John Dryden (August 9, 1631 – May 1, 1700) was a playwright, poet, critic and translator whose career shaped the development of literature. Indeed, such was his influence during the Restoration period that it became known as 'The Age Of Dryden' within literary circles.
Although Dryden's career in the theatre got off to a shaky start (his debut play was poorly received), it went on to become his main source of income during the 1660s and 1670s. Among his Restoration comedies and tragedies are Marriage à la Mode (1672) and All for Love (1678).
Dryden experienced a certain level of dissatisfaction with his theatrical work however, and sought other outlets for his creativity. Branching into poetry, he produced the long historical work Annus Mirabilis in 1667. The poem, recounting the 1666 Great Fire of London and the English defeat of the Dutch naval fleet, was to have a major effect on Dryden's career. He was made poet laureate in the same year.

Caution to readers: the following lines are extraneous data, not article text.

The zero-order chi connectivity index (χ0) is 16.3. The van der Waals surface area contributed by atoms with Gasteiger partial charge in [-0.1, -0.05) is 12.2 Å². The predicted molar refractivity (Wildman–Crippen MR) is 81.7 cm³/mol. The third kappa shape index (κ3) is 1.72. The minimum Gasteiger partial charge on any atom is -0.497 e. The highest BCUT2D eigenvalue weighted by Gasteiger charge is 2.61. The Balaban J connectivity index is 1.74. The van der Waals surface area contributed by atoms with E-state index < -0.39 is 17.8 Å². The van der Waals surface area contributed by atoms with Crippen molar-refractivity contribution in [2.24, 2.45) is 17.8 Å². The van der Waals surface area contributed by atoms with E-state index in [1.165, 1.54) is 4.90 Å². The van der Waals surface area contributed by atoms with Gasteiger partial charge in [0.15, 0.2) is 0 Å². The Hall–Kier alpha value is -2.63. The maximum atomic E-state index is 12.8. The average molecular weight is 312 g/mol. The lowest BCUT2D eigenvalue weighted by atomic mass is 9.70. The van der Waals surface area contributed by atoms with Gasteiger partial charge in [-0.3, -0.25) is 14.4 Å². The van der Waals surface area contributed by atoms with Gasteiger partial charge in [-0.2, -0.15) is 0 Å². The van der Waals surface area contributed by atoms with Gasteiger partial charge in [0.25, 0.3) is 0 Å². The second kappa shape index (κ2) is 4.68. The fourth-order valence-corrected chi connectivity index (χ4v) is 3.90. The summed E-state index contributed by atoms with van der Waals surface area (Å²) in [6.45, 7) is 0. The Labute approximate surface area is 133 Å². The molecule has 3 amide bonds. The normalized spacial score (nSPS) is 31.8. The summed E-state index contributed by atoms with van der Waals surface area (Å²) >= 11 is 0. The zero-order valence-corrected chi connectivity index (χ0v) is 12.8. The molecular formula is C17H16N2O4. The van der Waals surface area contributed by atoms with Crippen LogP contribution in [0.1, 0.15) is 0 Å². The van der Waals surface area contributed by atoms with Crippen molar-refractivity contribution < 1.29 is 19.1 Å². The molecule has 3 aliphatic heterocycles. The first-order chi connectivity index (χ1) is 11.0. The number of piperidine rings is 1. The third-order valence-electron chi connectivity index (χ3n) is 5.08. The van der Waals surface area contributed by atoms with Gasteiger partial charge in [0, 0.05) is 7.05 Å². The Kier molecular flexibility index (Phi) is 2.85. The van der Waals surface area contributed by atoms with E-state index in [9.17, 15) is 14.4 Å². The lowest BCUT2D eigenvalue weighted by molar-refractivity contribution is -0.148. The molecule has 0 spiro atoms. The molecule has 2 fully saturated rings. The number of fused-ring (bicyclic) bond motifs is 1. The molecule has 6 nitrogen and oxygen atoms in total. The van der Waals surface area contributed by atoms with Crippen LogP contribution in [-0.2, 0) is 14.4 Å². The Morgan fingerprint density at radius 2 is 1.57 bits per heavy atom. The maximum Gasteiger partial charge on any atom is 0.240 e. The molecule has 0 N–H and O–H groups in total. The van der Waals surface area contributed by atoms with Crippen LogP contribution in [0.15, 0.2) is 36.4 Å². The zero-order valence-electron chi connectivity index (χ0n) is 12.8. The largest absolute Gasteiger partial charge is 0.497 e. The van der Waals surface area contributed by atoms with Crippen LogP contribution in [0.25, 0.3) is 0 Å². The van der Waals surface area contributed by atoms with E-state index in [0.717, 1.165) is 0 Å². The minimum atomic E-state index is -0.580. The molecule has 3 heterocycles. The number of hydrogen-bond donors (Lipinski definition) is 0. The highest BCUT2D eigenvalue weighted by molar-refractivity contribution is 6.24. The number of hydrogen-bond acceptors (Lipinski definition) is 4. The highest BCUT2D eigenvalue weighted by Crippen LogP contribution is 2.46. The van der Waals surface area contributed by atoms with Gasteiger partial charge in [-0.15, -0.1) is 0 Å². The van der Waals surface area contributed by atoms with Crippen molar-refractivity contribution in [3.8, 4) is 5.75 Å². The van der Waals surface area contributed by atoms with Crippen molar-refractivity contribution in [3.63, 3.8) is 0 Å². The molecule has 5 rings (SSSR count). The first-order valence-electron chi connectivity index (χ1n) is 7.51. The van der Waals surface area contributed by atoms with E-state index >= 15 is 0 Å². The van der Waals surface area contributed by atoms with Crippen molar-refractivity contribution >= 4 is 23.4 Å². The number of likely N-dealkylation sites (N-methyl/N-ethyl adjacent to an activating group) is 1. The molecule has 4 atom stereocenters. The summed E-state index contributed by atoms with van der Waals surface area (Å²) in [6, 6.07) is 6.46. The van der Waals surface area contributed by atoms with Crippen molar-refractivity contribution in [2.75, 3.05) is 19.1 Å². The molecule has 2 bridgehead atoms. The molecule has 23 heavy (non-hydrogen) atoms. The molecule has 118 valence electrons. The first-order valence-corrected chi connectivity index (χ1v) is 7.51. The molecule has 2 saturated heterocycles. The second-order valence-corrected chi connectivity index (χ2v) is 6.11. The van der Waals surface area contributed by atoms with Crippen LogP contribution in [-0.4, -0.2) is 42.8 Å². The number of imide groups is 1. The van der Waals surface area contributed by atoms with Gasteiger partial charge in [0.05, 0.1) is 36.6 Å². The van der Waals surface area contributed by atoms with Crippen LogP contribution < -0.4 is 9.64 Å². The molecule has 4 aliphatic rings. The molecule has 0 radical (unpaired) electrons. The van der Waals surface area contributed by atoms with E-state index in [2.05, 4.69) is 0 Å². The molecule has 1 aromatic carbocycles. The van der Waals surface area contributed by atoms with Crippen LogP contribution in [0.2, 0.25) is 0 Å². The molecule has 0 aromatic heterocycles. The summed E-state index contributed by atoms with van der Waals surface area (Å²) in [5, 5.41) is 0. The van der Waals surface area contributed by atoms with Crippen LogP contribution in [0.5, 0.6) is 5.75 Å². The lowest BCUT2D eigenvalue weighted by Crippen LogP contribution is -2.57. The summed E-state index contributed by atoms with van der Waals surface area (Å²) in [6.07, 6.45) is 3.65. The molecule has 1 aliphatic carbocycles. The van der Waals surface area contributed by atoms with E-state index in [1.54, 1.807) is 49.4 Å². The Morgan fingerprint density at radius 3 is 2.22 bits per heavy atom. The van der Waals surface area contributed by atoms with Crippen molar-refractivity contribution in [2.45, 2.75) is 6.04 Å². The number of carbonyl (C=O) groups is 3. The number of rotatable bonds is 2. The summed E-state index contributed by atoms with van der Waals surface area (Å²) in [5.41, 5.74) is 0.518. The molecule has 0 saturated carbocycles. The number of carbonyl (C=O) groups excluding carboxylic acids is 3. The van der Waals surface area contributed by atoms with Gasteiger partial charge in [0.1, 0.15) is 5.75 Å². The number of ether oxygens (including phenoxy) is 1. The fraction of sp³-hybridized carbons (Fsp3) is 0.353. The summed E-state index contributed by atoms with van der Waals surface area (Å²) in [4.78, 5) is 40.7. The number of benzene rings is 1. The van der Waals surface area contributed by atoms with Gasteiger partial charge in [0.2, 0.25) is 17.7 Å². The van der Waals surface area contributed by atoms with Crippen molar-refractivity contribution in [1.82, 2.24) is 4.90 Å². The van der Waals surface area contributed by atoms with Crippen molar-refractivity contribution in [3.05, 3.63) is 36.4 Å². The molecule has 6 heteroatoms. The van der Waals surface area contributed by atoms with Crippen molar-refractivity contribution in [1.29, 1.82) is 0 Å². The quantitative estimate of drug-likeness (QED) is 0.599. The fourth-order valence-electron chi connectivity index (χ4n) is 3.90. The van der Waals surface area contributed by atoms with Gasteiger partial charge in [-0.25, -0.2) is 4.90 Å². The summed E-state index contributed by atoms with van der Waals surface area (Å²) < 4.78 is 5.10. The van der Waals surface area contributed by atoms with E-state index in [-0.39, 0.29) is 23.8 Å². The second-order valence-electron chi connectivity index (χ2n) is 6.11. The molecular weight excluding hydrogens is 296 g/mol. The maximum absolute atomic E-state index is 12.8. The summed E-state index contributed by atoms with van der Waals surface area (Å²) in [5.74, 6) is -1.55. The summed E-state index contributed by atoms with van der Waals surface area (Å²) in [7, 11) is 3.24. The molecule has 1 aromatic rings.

Another great achievement for Dryden was the translation of The Works of Virgil (1697) which, when published, was a national event.
Dryden died on May 1, 1700. He now lies in Westminster Abbey, where he was moved days after his death from St Anne's cemetery in Soho.
Dryden was the second cousin once removed of Jonathan Swift.